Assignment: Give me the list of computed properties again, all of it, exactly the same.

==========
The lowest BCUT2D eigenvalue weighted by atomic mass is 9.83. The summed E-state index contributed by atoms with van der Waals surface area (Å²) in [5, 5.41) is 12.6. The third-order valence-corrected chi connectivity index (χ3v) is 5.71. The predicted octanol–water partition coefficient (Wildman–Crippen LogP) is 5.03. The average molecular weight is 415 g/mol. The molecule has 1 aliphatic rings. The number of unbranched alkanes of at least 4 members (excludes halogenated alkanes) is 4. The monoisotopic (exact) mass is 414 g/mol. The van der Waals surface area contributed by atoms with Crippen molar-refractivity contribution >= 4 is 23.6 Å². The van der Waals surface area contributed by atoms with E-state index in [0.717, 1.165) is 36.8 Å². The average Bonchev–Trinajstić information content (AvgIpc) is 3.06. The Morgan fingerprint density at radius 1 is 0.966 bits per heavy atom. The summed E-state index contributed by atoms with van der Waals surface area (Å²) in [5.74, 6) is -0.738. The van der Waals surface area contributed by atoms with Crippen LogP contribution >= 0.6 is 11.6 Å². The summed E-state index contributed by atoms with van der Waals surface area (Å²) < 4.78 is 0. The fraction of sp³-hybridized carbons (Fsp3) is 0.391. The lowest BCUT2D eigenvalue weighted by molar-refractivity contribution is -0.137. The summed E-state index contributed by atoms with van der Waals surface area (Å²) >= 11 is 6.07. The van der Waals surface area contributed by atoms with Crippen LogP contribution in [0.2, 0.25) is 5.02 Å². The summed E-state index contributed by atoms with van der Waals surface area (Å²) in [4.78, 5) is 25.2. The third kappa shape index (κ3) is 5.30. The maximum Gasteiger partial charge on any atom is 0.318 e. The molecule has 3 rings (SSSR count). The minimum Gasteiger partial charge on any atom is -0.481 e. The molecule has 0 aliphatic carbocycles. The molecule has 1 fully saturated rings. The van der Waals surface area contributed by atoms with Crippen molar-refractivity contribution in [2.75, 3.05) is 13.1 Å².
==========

The lowest BCUT2D eigenvalue weighted by atomic mass is 9.83. The summed E-state index contributed by atoms with van der Waals surface area (Å²) in [5, 5.41) is 12.6. The third-order valence-corrected chi connectivity index (χ3v) is 5.71. The predicted octanol–water partition coefficient (Wildman–Crippen LogP) is 5.03. The average molecular weight is 415 g/mol. The molecule has 1 aliphatic rings. The number of unbranched alkanes of at least 4 members (excludes halogenated alkanes) is 4. The monoisotopic (exact) mass is 414 g/mol. The van der Waals surface area contributed by atoms with Crippen molar-refractivity contribution >= 4 is 23.6 Å². The van der Waals surface area contributed by atoms with E-state index in [0.717, 1.165) is 36.8 Å². The average Bonchev–Trinajstić information content (AvgIpc) is 3.06. The Morgan fingerprint density at radius 1 is 0.966 bits per heavy atom. The summed E-state index contributed by atoms with van der Waals surface area (Å²) in [5.74, 6) is -0.738. The van der Waals surface area contributed by atoms with Crippen LogP contribution >= 0.6 is 11.6 Å². The summed E-state index contributed by atoms with van der Waals surface area (Å²) < 4.78 is 0. The fraction of sp³-hybridized carbons (Fsp3) is 0.391. The lowest BCUT2D eigenvalue weighted by molar-refractivity contribution is -0.137. The summed E-state index contributed by atoms with van der Waals surface area (Å²) >= 11 is 6.07. The van der Waals surface area contributed by atoms with Crippen LogP contribution in [0.2, 0.25) is 5.02 Å². The summed E-state index contributed by atoms with van der Waals surface area (Å²) in [4.78, 5) is 25.2. The third kappa shape index (κ3) is 5.30. The maximum Gasteiger partial charge on any atom is 0.318 e. The molecule has 3 rings (SSSR count). The minimum Gasteiger partial charge on any atom is -0.481 e. The molecule has 0 aliphatic carbocycles. The molecule has 1 fully saturated rings. The van der Waals surface area contributed by atoms with Crippen molar-refractivity contribution in [2.75, 3.05) is 13.1 Å².